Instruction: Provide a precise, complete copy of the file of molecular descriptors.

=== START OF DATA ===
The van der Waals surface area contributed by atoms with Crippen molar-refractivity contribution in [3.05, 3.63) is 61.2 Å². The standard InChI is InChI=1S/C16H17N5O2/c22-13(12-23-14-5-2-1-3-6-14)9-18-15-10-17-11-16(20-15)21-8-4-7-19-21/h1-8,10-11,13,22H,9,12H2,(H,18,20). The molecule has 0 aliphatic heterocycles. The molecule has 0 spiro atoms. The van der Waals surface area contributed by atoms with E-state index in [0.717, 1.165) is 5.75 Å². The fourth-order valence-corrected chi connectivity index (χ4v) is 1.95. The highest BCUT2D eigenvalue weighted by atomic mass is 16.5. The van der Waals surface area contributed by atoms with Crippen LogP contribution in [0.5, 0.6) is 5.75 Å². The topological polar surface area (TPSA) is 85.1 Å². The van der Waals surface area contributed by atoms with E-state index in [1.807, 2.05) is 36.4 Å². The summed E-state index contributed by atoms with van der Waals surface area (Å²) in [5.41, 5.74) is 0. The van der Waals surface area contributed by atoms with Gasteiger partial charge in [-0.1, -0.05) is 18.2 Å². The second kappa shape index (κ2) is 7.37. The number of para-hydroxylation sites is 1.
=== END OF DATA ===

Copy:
The van der Waals surface area contributed by atoms with Crippen molar-refractivity contribution in [3.05, 3.63) is 61.2 Å². The standard InChI is InChI=1S/C16H17N5O2/c22-13(12-23-14-5-2-1-3-6-14)9-18-15-10-17-11-16(20-15)21-8-4-7-19-21/h1-8,10-11,13,22H,9,12H2,(H,18,20). The molecule has 0 aliphatic heterocycles. The molecule has 0 spiro atoms. The van der Waals surface area contributed by atoms with E-state index in [0.717, 1.165) is 5.75 Å². The fourth-order valence-corrected chi connectivity index (χ4v) is 1.95. The highest BCUT2D eigenvalue weighted by atomic mass is 16.5. The van der Waals surface area contributed by atoms with Crippen LogP contribution in [0.5, 0.6) is 5.75 Å². The topological polar surface area (TPSA) is 85.1 Å². The van der Waals surface area contributed by atoms with E-state index in [1.807, 2.05) is 36.4 Å². The summed E-state index contributed by atoms with van der Waals surface area (Å²) in [5.41, 5.74) is 0. The van der Waals surface area contributed by atoms with Gasteiger partial charge in [-0.1, -0.05) is 18.2 Å². The second kappa shape index (κ2) is 7.37. The number of para-hydroxylation sites is 1.